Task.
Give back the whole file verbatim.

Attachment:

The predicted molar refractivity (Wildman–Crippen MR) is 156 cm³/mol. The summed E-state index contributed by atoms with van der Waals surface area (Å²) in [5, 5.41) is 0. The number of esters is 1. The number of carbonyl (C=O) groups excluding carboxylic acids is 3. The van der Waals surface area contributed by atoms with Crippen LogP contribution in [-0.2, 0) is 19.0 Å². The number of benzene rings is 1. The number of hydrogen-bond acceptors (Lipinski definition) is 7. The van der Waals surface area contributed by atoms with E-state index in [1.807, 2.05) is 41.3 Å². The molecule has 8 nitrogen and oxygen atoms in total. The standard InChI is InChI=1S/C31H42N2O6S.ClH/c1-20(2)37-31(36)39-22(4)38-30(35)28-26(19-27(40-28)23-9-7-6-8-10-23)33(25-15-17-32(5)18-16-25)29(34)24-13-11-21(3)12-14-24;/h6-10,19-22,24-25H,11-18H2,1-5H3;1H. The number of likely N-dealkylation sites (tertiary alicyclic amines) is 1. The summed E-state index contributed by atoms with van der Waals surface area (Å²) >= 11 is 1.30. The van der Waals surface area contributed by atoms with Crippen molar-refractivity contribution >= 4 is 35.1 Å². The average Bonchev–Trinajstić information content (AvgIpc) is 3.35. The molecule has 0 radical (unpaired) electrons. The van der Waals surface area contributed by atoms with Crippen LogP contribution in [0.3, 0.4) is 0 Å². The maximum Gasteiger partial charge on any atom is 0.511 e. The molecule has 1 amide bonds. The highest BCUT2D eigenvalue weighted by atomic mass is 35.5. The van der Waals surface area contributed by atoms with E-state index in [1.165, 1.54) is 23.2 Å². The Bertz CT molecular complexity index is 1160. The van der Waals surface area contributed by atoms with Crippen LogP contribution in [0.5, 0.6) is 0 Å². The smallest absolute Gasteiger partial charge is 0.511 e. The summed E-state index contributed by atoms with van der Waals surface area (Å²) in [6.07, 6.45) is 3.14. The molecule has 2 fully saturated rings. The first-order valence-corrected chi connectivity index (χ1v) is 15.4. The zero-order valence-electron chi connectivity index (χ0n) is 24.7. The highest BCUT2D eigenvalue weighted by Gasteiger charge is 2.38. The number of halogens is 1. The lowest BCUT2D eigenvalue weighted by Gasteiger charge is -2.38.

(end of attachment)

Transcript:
The predicted molar refractivity (Wildman–Crippen MR) is 156 cm³/mol. The summed E-state index contributed by atoms with van der Waals surface area (Å²) in [5, 5.41) is 0. The number of esters is 1. The number of carbonyl (C=O) groups excluding carboxylic acids is 3. The van der Waals surface area contributed by atoms with Crippen LogP contribution in [-0.2, 0) is 19.0 Å². The number of benzene rings is 1. The number of hydrogen-bond acceptors (Lipinski definition) is 7. The van der Waals surface area contributed by atoms with E-state index in [1.807, 2.05) is 41.3 Å². The molecule has 8 nitrogen and oxygen atoms in total. The standard InChI is InChI=1S/C31H42N2O6S.ClH/c1-20(2)37-31(36)39-22(4)38-30(35)28-26(19-27(40-28)23-9-7-6-8-10-23)33(25-15-17-32(5)18-16-25)29(34)24-13-11-21(3)12-14-24;/h6-10,19-22,24-25H,11-18H2,1-5H3;1H. The number of likely N-dealkylation sites (tertiary alicyclic amines) is 1. The summed E-state index contributed by atoms with van der Waals surface area (Å²) >= 11 is 1.30. The van der Waals surface area contributed by atoms with Crippen molar-refractivity contribution >= 4 is 35.1 Å². The average Bonchev–Trinajstić information content (AvgIpc) is 3.35. The molecule has 0 radical (unpaired) electrons. The van der Waals surface area contributed by atoms with Crippen LogP contribution in [0.3, 0.4) is 0 Å². The maximum Gasteiger partial charge on any atom is 0.511 e. The molecule has 1 amide bonds. The highest BCUT2D eigenvalue weighted by atomic mass is 35.5. The van der Waals surface area contributed by atoms with E-state index in [1.165, 1.54) is 23.2 Å². The Bertz CT molecular complexity index is 1160. The van der Waals surface area contributed by atoms with Crippen LogP contribution in [0.5, 0.6) is 0 Å². The smallest absolute Gasteiger partial charge is 0.511 e. The summed E-state index contributed by atoms with van der Waals surface area (Å²) in [6.07, 6.45) is 3.14. The molecule has 2 fully saturated rings. The first-order valence-corrected chi connectivity index (χ1v) is 15.4. The zero-order valence-electron chi connectivity index (χ0n) is 24.7. The highest BCUT2D eigenvalue weighted by Gasteiger charge is 2.38. The number of halogens is 1. The lowest BCUT2D eigenvalue weighted by Gasteiger charge is -2.38.